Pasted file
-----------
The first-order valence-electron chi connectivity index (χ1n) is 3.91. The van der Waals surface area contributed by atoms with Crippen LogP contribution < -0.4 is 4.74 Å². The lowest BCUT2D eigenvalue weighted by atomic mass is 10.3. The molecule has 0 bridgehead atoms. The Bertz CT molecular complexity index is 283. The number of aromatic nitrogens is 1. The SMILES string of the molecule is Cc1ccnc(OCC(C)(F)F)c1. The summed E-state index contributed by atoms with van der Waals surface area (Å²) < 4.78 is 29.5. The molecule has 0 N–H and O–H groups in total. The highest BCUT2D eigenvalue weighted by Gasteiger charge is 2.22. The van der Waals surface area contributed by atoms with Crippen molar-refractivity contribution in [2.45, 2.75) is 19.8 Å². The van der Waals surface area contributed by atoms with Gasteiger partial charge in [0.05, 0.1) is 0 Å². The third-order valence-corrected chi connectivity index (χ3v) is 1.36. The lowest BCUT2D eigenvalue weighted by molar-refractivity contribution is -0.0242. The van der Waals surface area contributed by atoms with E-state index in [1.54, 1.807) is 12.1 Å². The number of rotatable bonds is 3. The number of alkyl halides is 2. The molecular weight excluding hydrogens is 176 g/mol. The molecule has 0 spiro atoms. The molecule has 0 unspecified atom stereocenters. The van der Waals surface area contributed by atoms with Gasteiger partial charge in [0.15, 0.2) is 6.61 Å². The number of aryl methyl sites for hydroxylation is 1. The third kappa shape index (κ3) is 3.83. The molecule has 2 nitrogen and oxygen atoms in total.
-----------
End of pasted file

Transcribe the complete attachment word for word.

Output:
The first-order valence-electron chi connectivity index (χ1n) is 3.91. The van der Waals surface area contributed by atoms with Crippen LogP contribution < -0.4 is 4.74 Å². The lowest BCUT2D eigenvalue weighted by atomic mass is 10.3. The molecule has 0 bridgehead atoms. The Bertz CT molecular complexity index is 283. The number of aromatic nitrogens is 1. The SMILES string of the molecule is Cc1ccnc(OCC(C)(F)F)c1. The summed E-state index contributed by atoms with van der Waals surface area (Å²) < 4.78 is 29.5. The molecule has 0 N–H and O–H groups in total. The highest BCUT2D eigenvalue weighted by Gasteiger charge is 2.22. The van der Waals surface area contributed by atoms with Crippen molar-refractivity contribution in [2.45, 2.75) is 19.8 Å². The van der Waals surface area contributed by atoms with Gasteiger partial charge in [0.05, 0.1) is 0 Å². The third-order valence-corrected chi connectivity index (χ3v) is 1.36. The lowest BCUT2D eigenvalue weighted by molar-refractivity contribution is -0.0242. The van der Waals surface area contributed by atoms with E-state index in [1.54, 1.807) is 12.1 Å². The number of rotatable bonds is 3. The number of alkyl halides is 2. The molecular weight excluding hydrogens is 176 g/mol. The molecule has 0 spiro atoms. The molecule has 0 unspecified atom stereocenters. The van der Waals surface area contributed by atoms with Gasteiger partial charge in [0.15, 0.2) is 6.61 Å². The number of aryl methyl sites for hydroxylation is 1. The third kappa shape index (κ3) is 3.83. The molecule has 2 nitrogen and oxygen atoms in total.